Furthermore, the kids and young adults who are the perfect age to perform work are not out and about like we were. They’re likely sitting on their computer or playing video games. This generation of kids is not brought up with a sense of community and they are rarely seen swinging from trees. A robust explorer/junior program is a great way to get young adults off the couch and into the fire department. Replace the excitement of their virtual world with the excitement of firefighting reality as long as they feel encouraged they’ll keep coming back. When these explorers turn eighteen, you have a trained valuable member whom you were able to shape and mold over time.
Another way to bolster your roster is to link with a local community college that offers Fire Science. Offer to create an arrangement with the school to have the students gain practical knowledge and earn credit by spending 2 or 3 eight-hour days (shifts) at the fire station “on-duty” so to speak, you end up with staffed engines. Likewise, a live-in program can offer incredible value.
The Volunteer’s Employer
There are many things that can be done to raise understanding among employers of volunteer firefighters. Sometimes a visit from the Fire Chief and general conversation can solve the issue. This is where and why it’s important to elect a Fire Chief that can represent the Fire Dept. as a Diplomat. All you really need to do is get out there, smile, meet people, and shake hands.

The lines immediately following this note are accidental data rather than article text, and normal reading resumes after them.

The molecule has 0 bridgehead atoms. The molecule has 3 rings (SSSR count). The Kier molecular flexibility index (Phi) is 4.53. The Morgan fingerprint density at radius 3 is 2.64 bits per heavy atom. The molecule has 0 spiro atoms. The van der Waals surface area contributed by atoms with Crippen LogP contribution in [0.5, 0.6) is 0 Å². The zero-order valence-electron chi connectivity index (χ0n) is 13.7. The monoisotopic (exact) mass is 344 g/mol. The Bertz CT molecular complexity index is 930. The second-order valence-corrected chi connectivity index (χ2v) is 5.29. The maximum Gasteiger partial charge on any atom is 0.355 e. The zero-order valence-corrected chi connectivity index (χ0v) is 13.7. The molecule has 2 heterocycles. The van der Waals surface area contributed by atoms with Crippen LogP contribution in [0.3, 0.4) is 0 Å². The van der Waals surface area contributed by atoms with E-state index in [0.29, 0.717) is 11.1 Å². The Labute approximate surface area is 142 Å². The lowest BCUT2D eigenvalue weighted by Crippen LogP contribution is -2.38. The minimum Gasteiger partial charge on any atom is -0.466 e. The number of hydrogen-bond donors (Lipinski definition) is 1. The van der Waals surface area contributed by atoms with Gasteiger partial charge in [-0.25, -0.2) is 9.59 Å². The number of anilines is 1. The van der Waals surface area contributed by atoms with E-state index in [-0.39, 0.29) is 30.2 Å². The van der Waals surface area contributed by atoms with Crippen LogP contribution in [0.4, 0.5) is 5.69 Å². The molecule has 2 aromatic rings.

A proactive Fire Chief has the ability to create a network of businesses that are willing to support the mission of the fire dept. A common line that can be used is, “If your business was on fire at 10am on a Tuesday, who would respond to your fire if every employer in town refused to allow the fire dept’s volunteers to leave work to extinguish the fire and potentially save someone’s life.” This line usually helps paint the gravity of the situation in terms that they are affected by.
Furthermore, a proactive fire chief could work with the municipal government or representatives to create an ordinance or legislation that mandates all businesses must support the community they are a part of by allowing firefighters to respond to emergencies as long as it doesn’t create an undue hardship. If you are the only employee working at a gas station, it’s not likely you’ll be able to close up shop and take a call. That wouldn’t be fair to the business.
Another way to engage businesses is to include them in emergency response plans. Sometimes emergencies can require the effort of a community to mitigate. A handshake or official agreement can be made for services should the fire dept. need a backhoe, food, water, a crane w/operator, dump-truck, sand, fuel, electrician, plumber and so on. The agreement should include a Claus where the services are provided forthwith and the money is worked out afterward.
This is getting rather lengthy so I’ll break here and we’ll address the remaining concerns in Part II. If you have any thoughts or ideas about providing solutions please address them here and share them with our followers.